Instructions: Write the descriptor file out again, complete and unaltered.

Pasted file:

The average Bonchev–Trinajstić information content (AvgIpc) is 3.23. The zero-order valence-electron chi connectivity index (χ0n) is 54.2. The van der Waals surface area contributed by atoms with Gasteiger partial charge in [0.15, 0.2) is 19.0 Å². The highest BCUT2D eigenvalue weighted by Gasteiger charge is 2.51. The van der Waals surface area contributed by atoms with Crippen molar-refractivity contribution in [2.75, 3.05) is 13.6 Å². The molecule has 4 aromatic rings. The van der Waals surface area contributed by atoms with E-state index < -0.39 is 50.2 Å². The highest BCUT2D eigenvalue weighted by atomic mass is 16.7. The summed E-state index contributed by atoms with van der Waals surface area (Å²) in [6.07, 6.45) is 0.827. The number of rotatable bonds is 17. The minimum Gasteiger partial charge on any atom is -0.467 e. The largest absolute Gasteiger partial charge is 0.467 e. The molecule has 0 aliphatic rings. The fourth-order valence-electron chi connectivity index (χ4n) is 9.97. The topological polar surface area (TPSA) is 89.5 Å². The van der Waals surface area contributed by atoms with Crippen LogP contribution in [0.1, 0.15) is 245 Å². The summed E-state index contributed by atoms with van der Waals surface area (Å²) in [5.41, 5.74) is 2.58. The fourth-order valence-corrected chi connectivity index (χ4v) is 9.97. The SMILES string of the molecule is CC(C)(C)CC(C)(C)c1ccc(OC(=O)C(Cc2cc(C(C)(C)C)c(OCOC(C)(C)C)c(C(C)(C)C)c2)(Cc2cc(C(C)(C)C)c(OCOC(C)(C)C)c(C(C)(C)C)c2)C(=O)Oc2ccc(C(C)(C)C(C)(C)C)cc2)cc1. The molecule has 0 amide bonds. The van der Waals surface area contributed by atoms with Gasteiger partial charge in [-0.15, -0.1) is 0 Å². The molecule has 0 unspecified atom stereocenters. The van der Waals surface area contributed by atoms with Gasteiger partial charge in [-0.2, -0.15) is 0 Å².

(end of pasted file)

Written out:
The average Bonchev–Trinajstić information content (AvgIpc) is 3.23. The zero-order valence-electron chi connectivity index (χ0n) is 54.2. The van der Waals surface area contributed by atoms with Gasteiger partial charge in [0.15, 0.2) is 19.0 Å². The highest BCUT2D eigenvalue weighted by Gasteiger charge is 2.51. The van der Waals surface area contributed by atoms with Crippen molar-refractivity contribution in [2.75, 3.05) is 13.6 Å². The molecule has 4 aromatic rings. The van der Waals surface area contributed by atoms with E-state index < -0.39 is 50.2 Å². The highest BCUT2D eigenvalue weighted by atomic mass is 16.7. The summed E-state index contributed by atoms with van der Waals surface area (Å²) in [6.07, 6.45) is 0.827. The number of rotatable bonds is 17. The minimum Gasteiger partial charge on any atom is -0.467 e. The largest absolute Gasteiger partial charge is 0.467 e. The molecule has 0 aliphatic rings. The fourth-order valence-electron chi connectivity index (χ4n) is 9.97. The topological polar surface area (TPSA) is 89.5 Å². The van der Waals surface area contributed by atoms with Crippen LogP contribution in [0.1, 0.15) is 245 Å². The summed E-state index contributed by atoms with van der Waals surface area (Å²) in [5.41, 5.74) is 2.58. The fourth-order valence-corrected chi connectivity index (χ4v) is 9.97. The SMILES string of the molecule is CC(C)(C)CC(C)(C)c1ccc(OC(=O)C(Cc2cc(C(C)(C)C)c(OCOC(C)(C)C)c(C(C)(C)C)c2)(Cc2cc(C(C)(C)C)c(OCOC(C)(C)C)c(C(C)(C)C)c2)C(=O)Oc2ccc(C(C)(C)C(C)(C)C)cc2)cc1. The molecule has 0 amide bonds. The van der Waals surface area contributed by atoms with Gasteiger partial charge in [-0.15, -0.1) is 0 Å². The molecule has 0 unspecified atom stereocenters. The van der Waals surface area contributed by atoms with Gasteiger partial charge in [-0.2, -0.15) is 0 Å².